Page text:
I'm making the last 100 hours before I can get my commercial ticket as "profitable" as possible. Complex and multi-engine by this September. That should get me close to 200 hours. During the last 50 hours and in between mastering the maneuvers, preparing for the instructor exams, I will land at every public airport within the 50 radius of Danielson (CT) Airport (LZD). I want to be able to help my very first student be as adventurous as I was, with a touch more insight.

    Save some fun for me guys, I plan to be in the instructor class of 2011!!

  5. John L. Hosp Says:
    March 1st, 2009 at 4:55 pm

    Having been a flight instructor since 1984, I can say that it has truly been a very rewarding profession. I say profession because, to me, that's what teaching is, a profession and not just a pastime.
    There is nothing more rewarding than the passing on of knowledge to another and making that student pilot become the best possible pilot that he/she can be.
    The flight instructor is the front line of aeronautical knowledge and performance and I would hope that all flight instructors would see it in that light regardless of career aspirations.

  6. Thanks for the comments guys. You affirm how it is truly a very rewarding experience.

  7. CommanderDave Says:
    March 15th, 2009 at 1:08 pm

    Commercial Dreams - Derailed by Commerce??

    I am currently a Private Pilot who is looking to make a career change later in life. I'm 41 years of age now, and have decided my career which has been good to me and profitable, hasn't been very fulfilling. I love to fly and I have decided it's time to truly honor that dream.

    I have recently decided to hedge my mortgage and retirement accounts to re-invent my future. I'm looking to begin school at ATP (Airline Transport Professionals) in mid-April, at least I was until I came into one snag.

    I have put together all of the money I could in an attmept to make this training, I needed about $69,000 to complete the school and take care of things at home while I am gone. I decided to re-mortgage my house and use all of the equity I could, and I have finally gotten enough money, but there is no buffer for after graduation.

    I decided it would be prudent to take out a student loan to pay the tuition, leaving all of the money I have in the bank as a fall back until I can begin earning again using my new found Multi, and Commercial skills.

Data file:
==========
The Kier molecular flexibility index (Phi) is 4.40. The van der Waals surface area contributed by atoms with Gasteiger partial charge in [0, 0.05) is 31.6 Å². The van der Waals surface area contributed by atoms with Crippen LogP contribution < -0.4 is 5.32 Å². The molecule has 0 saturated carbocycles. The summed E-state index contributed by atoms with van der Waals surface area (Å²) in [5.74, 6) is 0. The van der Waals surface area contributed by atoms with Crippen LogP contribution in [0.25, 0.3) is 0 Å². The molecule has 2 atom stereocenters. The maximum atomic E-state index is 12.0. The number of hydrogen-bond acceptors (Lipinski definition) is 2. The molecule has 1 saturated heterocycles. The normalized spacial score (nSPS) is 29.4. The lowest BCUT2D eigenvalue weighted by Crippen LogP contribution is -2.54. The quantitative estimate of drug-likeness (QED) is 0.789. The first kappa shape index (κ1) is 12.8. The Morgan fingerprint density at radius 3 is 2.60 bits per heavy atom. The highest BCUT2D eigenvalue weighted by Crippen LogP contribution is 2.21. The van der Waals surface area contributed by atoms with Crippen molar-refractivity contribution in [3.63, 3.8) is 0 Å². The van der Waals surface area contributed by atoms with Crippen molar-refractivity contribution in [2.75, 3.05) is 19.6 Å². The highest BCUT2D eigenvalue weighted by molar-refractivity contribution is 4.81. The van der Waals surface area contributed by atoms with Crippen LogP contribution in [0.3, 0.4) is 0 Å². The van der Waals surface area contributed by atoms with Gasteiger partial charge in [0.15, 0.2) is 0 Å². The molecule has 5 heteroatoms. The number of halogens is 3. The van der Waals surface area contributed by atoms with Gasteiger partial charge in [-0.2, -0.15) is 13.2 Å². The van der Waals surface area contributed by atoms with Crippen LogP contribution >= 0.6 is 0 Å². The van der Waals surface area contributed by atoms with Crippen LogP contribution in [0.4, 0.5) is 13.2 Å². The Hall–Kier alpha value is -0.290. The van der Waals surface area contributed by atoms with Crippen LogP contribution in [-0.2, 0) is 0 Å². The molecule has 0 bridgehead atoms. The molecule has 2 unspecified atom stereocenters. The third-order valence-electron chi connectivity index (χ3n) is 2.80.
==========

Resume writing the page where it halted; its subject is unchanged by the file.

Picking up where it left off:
Then there's the rub. I'm told by the administrators of the school, and the student loan department and Sallie May that it is customary to have a co-signor to complete my loan package. They tell me I'm apprived, but a co-signor is needed to complete the paperwork.

    Now I'm no beginner to credit. I have just finished paying off my car of 6 years, I have owned my home for 13 years and have built up equity in it. I own a plane (making payments) and have been an upstanding member of my community. At 41 years of age, a co-signor should be out of the question. But they say it's not, and without one I can not continue.

    Has anyone run into this before? Does anyone have any suggestions? Any help would be greatly appreciated.

    Thanks,

    Dave

  8. I think the real money in becoming a CFI comes when you specialize in a certain area.

    Become A Marine Pilot

  9. Dave,

    Before going full speed ahead with ATP (which is a hefty financial commitment) you should consider each step yourself. I began at 42, in achieving my Private from a local flight school, bought into a 172 partnership, built time on trips with friends (having them help slit some costs) while working with an independent CFII for my Instrument ticket. I then sought out an affordable school for my commercial and multi. Now I am working on a G1000 checkout to begin working with a Part 61 group flying aerial tours, continuing to fly my own plane performing aerial photography services and now beginning the first steps towards my CFI - The dreaded FOI test! Getting this far (including my share of a 172) did not cost anywhere near $69k and I had a lot of fun getting here too! ATP, Embry-Riddle and formal aviation universities are great for some (younger with more time to take on that sort of debt) but it's not for someone making a mid-life career shift so much and who is hopefull to one day retire at somewhat of a reasonable age. Keep your cash, find alternatives, make aviation contacts and get your name out there after you have your commercial ticket and some hours under your belt (something like 350+ ASEL and approximately 50+ AMEL). Join the Civil Air Patrol and volunteer your time to help a great cause while receiving excellent training and working your way to a Mission Pilot. ASA training materials worked great for me and were very affordable (skysupplyusa.com). Just hold on to your hard earned money and equity in your home and don't put yourself in such financial debt for a potential career that may or may not ever be able to pay it all back and put you back ahead. There are other great alternatives to making quick progress without breaking the bank. Best of luck to you with your aviation goals!